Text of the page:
(to be continued)

(The above owes quite a bit to Robert Merrill's "Structure and Meaning of Catch-22," which is available in several places and forms online.)

Tuesday, June 03, 2014

The Irish Pub: Authenticity 

Have waded about 100 pages into Bill Barich's Pint of Plain and, well, I can't help but be a bit disappointed by it. Barich is from a school of writing that seems to think that tiresome disingenuineness is the key to the reader's heart. First rule: Always pretend to partake of the cliches and oversimplifications that no doubt define the worldview of your audience. Second rule: gently, oh so gently, allow yourself to be disabused of these erroneous ideations through hard experience. And we end up . . . pretty much where the intelligent reader started out as far as interpretation goes.

There are a lot of valuable facts, figures and anecdotes passed along along the way though, so I'm not complaining too much. But all of this would have been much better for everyone had Barich simply been honest from the start.

Barich's book is about the search for the "authentic" Irish pub, based on the pub in the Quiet Man. Now that's more or less like looking for the bar from the first Star Wars movie. If that's your standard of authenticity, you'd better start your quest by finding a better standard. But Barich doesn't. The false ideal is easier to live with that trying to explain what it is that makes for a fine, real-life pub.

Now, I think the Quiet Man is an OK movie. My father, from an big Irish-American family with lots of Irish connections, hates it. But good or bad, it's sentimental fluff and it makes no bones about it.

Barich does, in fact, find some nice pubs along the way, but they never seem to quite measure up to the fiction (of course) and so don't require any too-extensive explanation.

And everything, apparently, has to live up to the false ideal or authenticity test. Here he is watching music in a pub in Temple Bar:
The group . . . didn't engage in patter. They just leaped in and and ran through each tune two or three times, although in the old days they might have done six, eight or ten repetitions. The guitar sounded wrong . . . and the group's air of weary professionalism, along with the mikes and the stacks of CDs for sale robbed the performance of any spontaneity, but the music still had a curious effect upon me.

The "authentic" performance Barich lusts after here is a traditional Irish session. But sessions aren't performances. They're jam sessions more or less, with musicians joining in on tunes they know, learning ones they don't, comparing notes of different variations of melodies, engaging in shop talk and occasionally participating in a really rousing set that falls together more or less spontaneously. Sessions, by definition, aren't done for audiences. They aren't performances--they are ways for musicians to try out, show off and hone their traditional music chops. The more a musical event tilts toward an audience, the more folks who show up to listen and the more the pub promotes it as a session, inevitably the less it partakes of these more musician-oriented qualities.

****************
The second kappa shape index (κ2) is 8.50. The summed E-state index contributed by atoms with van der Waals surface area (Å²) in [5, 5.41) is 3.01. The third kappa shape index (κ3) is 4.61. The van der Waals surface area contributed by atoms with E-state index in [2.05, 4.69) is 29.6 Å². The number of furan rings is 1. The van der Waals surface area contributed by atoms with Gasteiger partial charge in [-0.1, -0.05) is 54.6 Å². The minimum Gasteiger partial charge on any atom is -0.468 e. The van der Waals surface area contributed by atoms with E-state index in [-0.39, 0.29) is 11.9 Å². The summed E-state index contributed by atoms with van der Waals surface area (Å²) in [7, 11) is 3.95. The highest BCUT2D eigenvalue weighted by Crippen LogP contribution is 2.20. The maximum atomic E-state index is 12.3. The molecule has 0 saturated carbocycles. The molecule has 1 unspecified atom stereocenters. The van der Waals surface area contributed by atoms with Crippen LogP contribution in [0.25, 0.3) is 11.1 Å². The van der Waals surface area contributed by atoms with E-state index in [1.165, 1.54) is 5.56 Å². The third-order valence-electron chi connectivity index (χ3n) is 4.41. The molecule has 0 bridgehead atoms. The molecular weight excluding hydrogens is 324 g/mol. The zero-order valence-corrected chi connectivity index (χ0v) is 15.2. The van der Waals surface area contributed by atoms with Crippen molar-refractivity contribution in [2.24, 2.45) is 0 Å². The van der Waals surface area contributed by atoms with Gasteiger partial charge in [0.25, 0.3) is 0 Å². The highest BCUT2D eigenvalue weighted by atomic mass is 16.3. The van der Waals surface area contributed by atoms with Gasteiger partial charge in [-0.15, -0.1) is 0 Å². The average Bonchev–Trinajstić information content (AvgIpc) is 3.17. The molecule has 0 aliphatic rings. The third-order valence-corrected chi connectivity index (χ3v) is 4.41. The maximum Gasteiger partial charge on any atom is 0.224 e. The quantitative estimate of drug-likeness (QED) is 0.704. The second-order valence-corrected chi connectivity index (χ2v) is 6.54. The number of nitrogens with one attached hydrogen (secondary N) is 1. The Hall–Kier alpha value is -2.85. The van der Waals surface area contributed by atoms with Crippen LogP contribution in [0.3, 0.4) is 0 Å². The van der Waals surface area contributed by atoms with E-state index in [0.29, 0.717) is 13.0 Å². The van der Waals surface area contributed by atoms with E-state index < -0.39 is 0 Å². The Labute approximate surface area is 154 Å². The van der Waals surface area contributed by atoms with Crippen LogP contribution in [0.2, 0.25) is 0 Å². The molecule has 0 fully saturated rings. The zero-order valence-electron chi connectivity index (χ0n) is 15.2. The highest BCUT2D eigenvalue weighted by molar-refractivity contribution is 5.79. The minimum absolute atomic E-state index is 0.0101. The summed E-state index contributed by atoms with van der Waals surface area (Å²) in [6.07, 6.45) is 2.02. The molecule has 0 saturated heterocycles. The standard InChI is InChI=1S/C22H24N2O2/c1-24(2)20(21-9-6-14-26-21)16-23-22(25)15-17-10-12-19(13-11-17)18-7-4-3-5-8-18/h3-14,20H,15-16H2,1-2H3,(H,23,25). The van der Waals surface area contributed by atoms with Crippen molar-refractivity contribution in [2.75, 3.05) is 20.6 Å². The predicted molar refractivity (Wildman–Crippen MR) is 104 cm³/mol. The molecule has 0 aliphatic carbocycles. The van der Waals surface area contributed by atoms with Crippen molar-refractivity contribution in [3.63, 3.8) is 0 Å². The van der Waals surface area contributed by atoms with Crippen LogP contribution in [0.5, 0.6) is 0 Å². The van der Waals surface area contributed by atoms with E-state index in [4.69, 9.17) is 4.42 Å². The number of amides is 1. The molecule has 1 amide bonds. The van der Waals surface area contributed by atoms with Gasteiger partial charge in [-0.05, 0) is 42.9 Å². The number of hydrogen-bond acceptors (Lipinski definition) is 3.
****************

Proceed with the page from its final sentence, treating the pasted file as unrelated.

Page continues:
Stumbling into a good session is nice--I've seen good ones in the states and in Ireland. It is a special kind of musical experience. But so was seeing Seamus Egan at the Philadelphia Irish Music Festival. The traditional Irish session IS NOT by any means the only or the most genuine Irish musical experience against which all else must be measured. To take it as such is, well, deeply ignorant.

I am sure someone once told Barich that a real session was the "real thing." Just as someone told him there was a great deal of difference between Irish Guinness (the real thing) and all other Guinness (the pale imitation). But that is not how these things work. Foreign Guinness is in some cases a different drink altogether than your pint of plain. No one drinking Foreign Extra Stout is going to mistake it for a 200 calorie, dark yet light, creamy pint. They aren't the same thing and each is its authentic self. If you refuse to experience the merits of something because you can't quite decide whether it is truly "authentic," well, your are crippling yourself.

Barich quotes at some length from a marketing study which describes "authenticity" as "an attribute not inherent in an object, and is better understood as an assessment made [by a particular person] in a particular context." Authenticity is in the eye of the beholder, in other words.

Barich, understandably rejects this idea more or less out of hand, but it deserves a moments thought. The Authenticity the marketeers are talking about is the authenticity that consumers claim to experience or not experience. There is no set standard for what makes something "authentic." It could be who makes it, it could be its history or provenance, it could be how and whether it has been used, the manufacturing techniques employed, the ingredients or some combination of any number of standards. There are often competing standards of authenticity for a single product or experience.